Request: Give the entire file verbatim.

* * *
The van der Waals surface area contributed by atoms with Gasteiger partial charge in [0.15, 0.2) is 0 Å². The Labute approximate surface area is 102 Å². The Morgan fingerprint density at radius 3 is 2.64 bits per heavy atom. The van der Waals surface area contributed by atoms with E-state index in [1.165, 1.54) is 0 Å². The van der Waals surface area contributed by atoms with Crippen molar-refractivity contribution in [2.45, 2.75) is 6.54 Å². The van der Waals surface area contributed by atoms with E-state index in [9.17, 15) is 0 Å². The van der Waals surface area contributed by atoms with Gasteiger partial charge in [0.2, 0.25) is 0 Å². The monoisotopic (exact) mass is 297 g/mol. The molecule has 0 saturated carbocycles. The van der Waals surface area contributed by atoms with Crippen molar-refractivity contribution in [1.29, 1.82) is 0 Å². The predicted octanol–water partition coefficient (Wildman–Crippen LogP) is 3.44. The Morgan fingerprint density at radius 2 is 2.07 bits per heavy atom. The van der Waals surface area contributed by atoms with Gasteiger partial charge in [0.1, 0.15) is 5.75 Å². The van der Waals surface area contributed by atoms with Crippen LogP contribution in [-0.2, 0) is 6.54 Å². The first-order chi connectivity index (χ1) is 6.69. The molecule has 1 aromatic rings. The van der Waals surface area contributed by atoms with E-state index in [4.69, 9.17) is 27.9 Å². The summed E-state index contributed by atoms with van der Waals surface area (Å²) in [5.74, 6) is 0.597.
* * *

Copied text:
The van der Waals surface area contributed by atoms with Gasteiger partial charge in [0.15, 0.2) is 0 Å². The Labute approximate surface area is 102 Å². The Morgan fingerprint density at radius 3 is 2.64 bits per heavy atom. The van der Waals surface area contributed by atoms with E-state index in [1.165, 1.54) is 0 Å². The van der Waals surface area contributed by atoms with Crippen molar-refractivity contribution in [2.45, 2.75) is 6.54 Å². The van der Waals surface area contributed by atoms with E-state index in [9.17, 15) is 0 Å². The van der Waals surface area contributed by atoms with Gasteiger partial charge in [0.2, 0.25) is 0 Å². The monoisotopic (exact) mass is 297 g/mol. The molecule has 0 saturated carbocycles. The van der Waals surface area contributed by atoms with Crippen molar-refractivity contribution in [1.29, 1.82) is 0 Å². The predicted octanol–water partition coefficient (Wildman–Crippen LogP) is 3.44. The Morgan fingerprint density at radius 2 is 2.07 bits per heavy atom. The van der Waals surface area contributed by atoms with Gasteiger partial charge in [0.1, 0.15) is 5.75 Å². The van der Waals surface area contributed by atoms with Crippen LogP contribution in [-0.2, 0) is 6.54 Å². The first-order chi connectivity index (χ1) is 6.69. The molecule has 1 aromatic rings. The van der Waals surface area contributed by atoms with E-state index in [4.69, 9.17) is 27.9 Å². The summed E-state index contributed by atoms with van der Waals surface area (Å²) in [5.74, 6) is 0.597.